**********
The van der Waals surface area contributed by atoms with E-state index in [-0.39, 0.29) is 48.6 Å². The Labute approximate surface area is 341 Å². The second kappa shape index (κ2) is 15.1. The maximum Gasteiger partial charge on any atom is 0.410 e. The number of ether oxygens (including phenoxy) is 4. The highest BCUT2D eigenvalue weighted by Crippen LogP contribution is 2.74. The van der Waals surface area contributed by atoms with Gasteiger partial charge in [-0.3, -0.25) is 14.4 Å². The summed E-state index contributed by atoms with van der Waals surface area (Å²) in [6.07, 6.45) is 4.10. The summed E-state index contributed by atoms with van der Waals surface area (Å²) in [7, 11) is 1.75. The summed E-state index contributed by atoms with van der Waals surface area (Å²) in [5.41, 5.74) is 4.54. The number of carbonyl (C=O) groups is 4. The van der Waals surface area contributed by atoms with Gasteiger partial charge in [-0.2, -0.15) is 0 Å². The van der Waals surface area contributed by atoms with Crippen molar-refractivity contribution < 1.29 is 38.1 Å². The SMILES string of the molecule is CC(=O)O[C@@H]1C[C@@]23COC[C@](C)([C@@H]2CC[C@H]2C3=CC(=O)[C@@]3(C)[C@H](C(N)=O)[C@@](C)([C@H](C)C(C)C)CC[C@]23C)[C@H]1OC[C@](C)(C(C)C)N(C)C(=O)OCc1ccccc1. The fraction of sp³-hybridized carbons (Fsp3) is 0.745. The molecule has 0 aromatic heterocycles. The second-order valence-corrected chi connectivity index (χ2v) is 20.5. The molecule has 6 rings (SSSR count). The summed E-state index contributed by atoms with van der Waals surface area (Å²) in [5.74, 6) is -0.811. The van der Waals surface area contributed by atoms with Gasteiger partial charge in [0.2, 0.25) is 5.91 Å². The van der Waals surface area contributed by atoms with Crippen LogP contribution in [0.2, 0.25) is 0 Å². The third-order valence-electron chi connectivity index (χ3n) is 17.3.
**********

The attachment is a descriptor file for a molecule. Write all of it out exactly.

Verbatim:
The van der Waals surface area contributed by atoms with E-state index in [-0.39, 0.29) is 48.6 Å². The Labute approximate surface area is 341 Å². The second kappa shape index (κ2) is 15.1. The maximum Gasteiger partial charge on any atom is 0.410 e. The number of ether oxygens (including phenoxy) is 4. The highest BCUT2D eigenvalue weighted by Crippen LogP contribution is 2.74. The van der Waals surface area contributed by atoms with Gasteiger partial charge in [-0.3, -0.25) is 14.4 Å². The summed E-state index contributed by atoms with van der Waals surface area (Å²) in [6.07, 6.45) is 4.10. The summed E-state index contributed by atoms with van der Waals surface area (Å²) in [7, 11) is 1.75. The summed E-state index contributed by atoms with van der Waals surface area (Å²) in [5.41, 5.74) is 4.54. The number of carbonyl (C=O) groups is 4. The van der Waals surface area contributed by atoms with Gasteiger partial charge in [-0.2, -0.15) is 0 Å². The van der Waals surface area contributed by atoms with Crippen molar-refractivity contribution < 1.29 is 38.1 Å². The SMILES string of the molecule is CC(=O)O[C@@H]1C[C@@]23COC[C@](C)([C@@H]2CC[C@H]2C3=CC(=O)[C@@]3(C)[C@H](C(N)=O)[C@@](C)([C@H](C)C(C)C)CC[C@]23C)[C@H]1OC[C@](C)(C(C)C)N(C)C(=O)OCc1ccccc1. The fraction of sp³-hybridized carbons (Fsp3) is 0.745. The molecule has 0 aromatic heterocycles. The second-order valence-corrected chi connectivity index (χ2v) is 20.5. The molecule has 6 rings (SSSR count). The summed E-state index contributed by atoms with van der Waals surface area (Å²) in [5.74, 6) is -0.811. The van der Waals surface area contributed by atoms with Gasteiger partial charge in [0.2, 0.25) is 5.91 Å². The van der Waals surface area contributed by atoms with Crippen LogP contribution in [0.2, 0.25) is 0 Å². The third-order valence-electron chi connectivity index (χ3n) is 17.3.